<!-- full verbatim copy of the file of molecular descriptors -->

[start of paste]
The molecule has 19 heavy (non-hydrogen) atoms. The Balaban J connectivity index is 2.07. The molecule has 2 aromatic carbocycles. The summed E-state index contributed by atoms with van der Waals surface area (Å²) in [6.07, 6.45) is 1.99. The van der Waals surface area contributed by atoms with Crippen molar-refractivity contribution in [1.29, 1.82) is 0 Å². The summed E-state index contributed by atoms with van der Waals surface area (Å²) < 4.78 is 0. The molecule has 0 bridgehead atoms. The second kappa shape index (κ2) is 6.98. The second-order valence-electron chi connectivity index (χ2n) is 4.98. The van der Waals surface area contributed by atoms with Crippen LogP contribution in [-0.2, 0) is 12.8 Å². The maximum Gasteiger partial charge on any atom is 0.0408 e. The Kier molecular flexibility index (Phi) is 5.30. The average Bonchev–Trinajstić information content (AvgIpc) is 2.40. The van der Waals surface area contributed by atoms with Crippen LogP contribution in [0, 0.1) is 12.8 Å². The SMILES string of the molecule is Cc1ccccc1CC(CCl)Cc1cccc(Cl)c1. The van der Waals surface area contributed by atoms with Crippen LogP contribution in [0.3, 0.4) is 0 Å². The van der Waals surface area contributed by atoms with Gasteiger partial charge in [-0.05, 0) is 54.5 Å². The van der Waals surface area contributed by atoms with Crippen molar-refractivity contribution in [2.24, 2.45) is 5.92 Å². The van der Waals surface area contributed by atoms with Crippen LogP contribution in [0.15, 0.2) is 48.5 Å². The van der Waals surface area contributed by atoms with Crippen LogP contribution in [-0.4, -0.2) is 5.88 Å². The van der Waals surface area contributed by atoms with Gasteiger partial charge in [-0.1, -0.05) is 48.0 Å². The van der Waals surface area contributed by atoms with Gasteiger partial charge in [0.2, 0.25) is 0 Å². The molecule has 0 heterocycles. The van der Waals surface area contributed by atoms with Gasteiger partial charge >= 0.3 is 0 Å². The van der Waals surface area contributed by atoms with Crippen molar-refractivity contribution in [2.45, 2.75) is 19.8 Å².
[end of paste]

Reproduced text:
The molecule has 19 heavy (non-hydrogen) atoms. The Balaban J connectivity index is 2.07. The molecule has 2 aromatic carbocycles. The summed E-state index contributed by atoms with van der Waals surface area (Å²) in [6.07, 6.45) is 1.99. The van der Waals surface area contributed by atoms with Crippen molar-refractivity contribution in [1.29, 1.82) is 0 Å². The summed E-state index contributed by atoms with van der Waals surface area (Å²) < 4.78 is 0. The molecule has 0 bridgehead atoms. The second kappa shape index (κ2) is 6.98. The second-order valence-electron chi connectivity index (χ2n) is 4.98. The van der Waals surface area contributed by atoms with Crippen LogP contribution in [-0.2, 0) is 12.8 Å². The maximum Gasteiger partial charge on any atom is 0.0408 e. The Kier molecular flexibility index (Phi) is 5.30. The average Bonchev–Trinajstić information content (AvgIpc) is 2.40. The van der Waals surface area contributed by atoms with Crippen LogP contribution in [0, 0.1) is 12.8 Å². The SMILES string of the molecule is Cc1ccccc1CC(CCl)Cc1cccc(Cl)c1. The van der Waals surface area contributed by atoms with Crippen LogP contribution in [0.3, 0.4) is 0 Å². The van der Waals surface area contributed by atoms with Gasteiger partial charge in [-0.05, 0) is 54.5 Å². The van der Waals surface area contributed by atoms with Crippen molar-refractivity contribution in [2.24, 2.45) is 5.92 Å². The van der Waals surface area contributed by atoms with Crippen LogP contribution in [0.15, 0.2) is 48.5 Å². The van der Waals surface area contributed by atoms with Crippen LogP contribution in [-0.4, -0.2) is 5.88 Å². The van der Waals surface area contributed by atoms with Gasteiger partial charge in [-0.1, -0.05) is 48.0 Å². The van der Waals surface area contributed by atoms with Gasteiger partial charge in [0.2, 0.25) is 0 Å². The molecule has 0 heterocycles. The van der Waals surface area contributed by atoms with Gasteiger partial charge >= 0.3 is 0 Å². The van der Waals surface area contributed by atoms with Crippen molar-refractivity contribution in [2.45, 2.75) is 19.8 Å².